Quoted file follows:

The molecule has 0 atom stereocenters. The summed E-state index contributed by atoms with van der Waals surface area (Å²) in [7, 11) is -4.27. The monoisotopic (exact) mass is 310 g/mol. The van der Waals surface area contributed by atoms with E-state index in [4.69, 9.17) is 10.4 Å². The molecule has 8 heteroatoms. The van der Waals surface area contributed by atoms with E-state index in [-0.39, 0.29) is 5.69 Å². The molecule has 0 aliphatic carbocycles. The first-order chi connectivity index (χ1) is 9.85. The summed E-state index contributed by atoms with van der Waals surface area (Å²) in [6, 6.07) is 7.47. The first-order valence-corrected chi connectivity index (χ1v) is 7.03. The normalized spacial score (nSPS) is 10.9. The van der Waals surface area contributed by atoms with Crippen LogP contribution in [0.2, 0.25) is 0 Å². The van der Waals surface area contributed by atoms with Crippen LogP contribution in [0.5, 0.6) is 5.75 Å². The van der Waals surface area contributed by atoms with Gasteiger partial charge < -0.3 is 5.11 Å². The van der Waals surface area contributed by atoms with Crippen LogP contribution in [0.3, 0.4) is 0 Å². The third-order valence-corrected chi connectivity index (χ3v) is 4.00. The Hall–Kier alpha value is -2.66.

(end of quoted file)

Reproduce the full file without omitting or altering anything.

The molecule has 0 atom stereocenters. The summed E-state index contributed by atoms with van der Waals surface area (Å²) in [7, 11) is -4.27. The monoisotopic (exact) mass is 310 g/mol. The van der Waals surface area contributed by atoms with E-state index in [4.69, 9.17) is 10.4 Å². The molecule has 8 heteroatoms. The van der Waals surface area contributed by atoms with E-state index in [-0.39, 0.29) is 5.69 Å². The molecule has 0 aliphatic carbocycles. The first-order chi connectivity index (χ1) is 9.85. The summed E-state index contributed by atoms with van der Waals surface area (Å²) in [6, 6.07) is 7.47. The first-order valence-corrected chi connectivity index (χ1v) is 7.03. The normalized spacial score (nSPS) is 10.9. The van der Waals surface area contributed by atoms with Crippen LogP contribution in [0.2, 0.25) is 0 Å². The van der Waals surface area contributed by atoms with Crippen LogP contribution in [0.5, 0.6) is 5.75 Å². The van der Waals surface area contributed by atoms with Gasteiger partial charge < -0.3 is 5.11 Å². The van der Waals surface area contributed by atoms with Crippen LogP contribution in [0.3, 0.4) is 0 Å². The third-order valence-corrected chi connectivity index (χ3v) is 4.00. The Hall–Kier alpha value is -2.66.